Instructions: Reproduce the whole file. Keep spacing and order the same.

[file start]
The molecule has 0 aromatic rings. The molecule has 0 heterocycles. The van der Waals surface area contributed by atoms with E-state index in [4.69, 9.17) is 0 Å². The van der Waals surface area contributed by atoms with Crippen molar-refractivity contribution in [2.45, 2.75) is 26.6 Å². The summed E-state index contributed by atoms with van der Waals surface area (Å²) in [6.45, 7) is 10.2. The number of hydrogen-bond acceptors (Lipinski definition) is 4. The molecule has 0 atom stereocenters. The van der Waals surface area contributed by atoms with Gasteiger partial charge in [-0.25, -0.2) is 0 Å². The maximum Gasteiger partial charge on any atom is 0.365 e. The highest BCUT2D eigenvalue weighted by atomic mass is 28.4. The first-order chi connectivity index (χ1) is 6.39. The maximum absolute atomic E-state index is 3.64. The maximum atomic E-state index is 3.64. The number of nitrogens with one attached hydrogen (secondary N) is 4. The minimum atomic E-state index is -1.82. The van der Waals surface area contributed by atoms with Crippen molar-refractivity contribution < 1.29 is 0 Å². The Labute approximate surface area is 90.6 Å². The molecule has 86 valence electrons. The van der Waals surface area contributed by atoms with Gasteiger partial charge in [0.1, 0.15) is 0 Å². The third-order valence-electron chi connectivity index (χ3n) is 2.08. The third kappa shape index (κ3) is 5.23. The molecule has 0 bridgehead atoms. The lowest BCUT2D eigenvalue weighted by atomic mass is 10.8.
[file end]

The molecule has 0 aromatic rings. The molecule has 0 heterocycles. The van der Waals surface area contributed by atoms with E-state index in [4.69, 9.17) is 0 Å². The van der Waals surface area contributed by atoms with Crippen molar-refractivity contribution in [2.45, 2.75) is 26.6 Å². The summed E-state index contributed by atoms with van der Waals surface area (Å²) in [6.45, 7) is 10.2. The number of hydrogen-bond acceptors (Lipinski definition) is 4. The molecule has 0 atom stereocenters. The van der Waals surface area contributed by atoms with Gasteiger partial charge in [-0.25, -0.2) is 0 Å². The maximum Gasteiger partial charge on any atom is 0.365 e. The highest BCUT2D eigenvalue weighted by atomic mass is 28.4. The first-order chi connectivity index (χ1) is 6.39. The maximum absolute atomic E-state index is 3.64. The maximum atomic E-state index is 3.64. The number of nitrogens with one attached hydrogen (secondary N) is 4. The minimum atomic E-state index is -1.82. The van der Waals surface area contributed by atoms with Crippen molar-refractivity contribution < 1.29 is 0 Å². The Labute approximate surface area is 90.6 Å². The molecule has 86 valence electrons. The van der Waals surface area contributed by atoms with Gasteiger partial charge in [0.1, 0.15) is 0 Å². The third-order valence-electron chi connectivity index (χ3n) is 2.08. The third kappa shape index (κ3) is 5.23. The molecule has 0 bridgehead atoms. The lowest BCUT2D eigenvalue weighted by atomic mass is 10.8.